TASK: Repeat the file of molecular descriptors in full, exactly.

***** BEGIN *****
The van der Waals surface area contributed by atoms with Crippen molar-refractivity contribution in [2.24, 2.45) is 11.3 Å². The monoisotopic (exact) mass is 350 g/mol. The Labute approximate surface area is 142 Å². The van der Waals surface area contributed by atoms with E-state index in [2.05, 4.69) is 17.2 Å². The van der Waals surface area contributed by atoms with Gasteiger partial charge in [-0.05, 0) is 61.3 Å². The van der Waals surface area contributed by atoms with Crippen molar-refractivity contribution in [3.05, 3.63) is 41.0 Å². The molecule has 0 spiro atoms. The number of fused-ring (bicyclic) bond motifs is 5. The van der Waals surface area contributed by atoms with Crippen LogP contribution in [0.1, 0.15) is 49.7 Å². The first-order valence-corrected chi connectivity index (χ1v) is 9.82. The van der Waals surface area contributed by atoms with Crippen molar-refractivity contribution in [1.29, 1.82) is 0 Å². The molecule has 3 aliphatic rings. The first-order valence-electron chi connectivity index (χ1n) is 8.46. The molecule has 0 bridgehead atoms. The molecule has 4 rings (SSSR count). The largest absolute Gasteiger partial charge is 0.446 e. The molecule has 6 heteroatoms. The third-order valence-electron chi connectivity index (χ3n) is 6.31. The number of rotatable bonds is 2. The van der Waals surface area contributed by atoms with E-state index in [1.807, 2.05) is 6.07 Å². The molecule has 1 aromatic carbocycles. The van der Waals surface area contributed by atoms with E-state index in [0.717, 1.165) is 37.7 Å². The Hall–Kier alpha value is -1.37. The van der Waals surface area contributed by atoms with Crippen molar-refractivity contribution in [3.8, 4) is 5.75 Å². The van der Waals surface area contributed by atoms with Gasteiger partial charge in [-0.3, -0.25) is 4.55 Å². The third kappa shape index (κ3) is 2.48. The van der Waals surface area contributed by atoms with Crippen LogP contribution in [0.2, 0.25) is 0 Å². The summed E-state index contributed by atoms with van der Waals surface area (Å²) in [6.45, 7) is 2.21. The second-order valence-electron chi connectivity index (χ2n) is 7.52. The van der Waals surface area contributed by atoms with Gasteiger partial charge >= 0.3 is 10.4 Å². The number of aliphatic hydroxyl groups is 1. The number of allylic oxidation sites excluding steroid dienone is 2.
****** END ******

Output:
The van der Waals surface area contributed by atoms with Crippen molar-refractivity contribution in [2.24, 2.45) is 11.3 Å². The monoisotopic (exact) mass is 350 g/mol. The Labute approximate surface area is 142 Å². The van der Waals surface area contributed by atoms with E-state index in [2.05, 4.69) is 17.2 Å². The van der Waals surface area contributed by atoms with Gasteiger partial charge in [-0.05, 0) is 61.3 Å². The van der Waals surface area contributed by atoms with Crippen molar-refractivity contribution in [3.05, 3.63) is 41.0 Å². The molecule has 0 spiro atoms. The number of fused-ring (bicyclic) bond motifs is 5. The van der Waals surface area contributed by atoms with Crippen LogP contribution in [0.1, 0.15) is 49.7 Å². The first-order valence-corrected chi connectivity index (χ1v) is 9.82. The van der Waals surface area contributed by atoms with Crippen molar-refractivity contribution in [1.29, 1.82) is 0 Å². The molecule has 3 aliphatic rings. The first-order valence-electron chi connectivity index (χ1n) is 8.46. The molecule has 0 bridgehead atoms. The molecule has 4 rings (SSSR count). The largest absolute Gasteiger partial charge is 0.446 e. The molecule has 6 heteroatoms. The third-order valence-electron chi connectivity index (χ3n) is 6.31. The number of rotatable bonds is 2. The van der Waals surface area contributed by atoms with E-state index in [1.807, 2.05) is 6.07 Å². The molecule has 1 aromatic carbocycles. The van der Waals surface area contributed by atoms with E-state index in [0.717, 1.165) is 37.7 Å². The Hall–Kier alpha value is -1.37. The van der Waals surface area contributed by atoms with Crippen molar-refractivity contribution in [3.8, 4) is 5.75 Å². The van der Waals surface area contributed by atoms with Gasteiger partial charge in [-0.3, -0.25) is 4.55 Å². The third kappa shape index (κ3) is 2.48. The van der Waals surface area contributed by atoms with Crippen LogP contribution in [0.2, 0.25) is 0 Å². The summed E-state index contributed by atoms with van der Waals surface area (Å²) in [6.45, 7) is 2.21. The second-order valence-electron chi connectivity index (χ2n) is 7.52. The van der Waals surface area contributed by atoms with Gasteiger partial charge >= 0.3 is 10.4 Å². The number of aliphatic hydroxyl groups is 1. The number of allylic oxidation sites excluding steroid dienone is 2.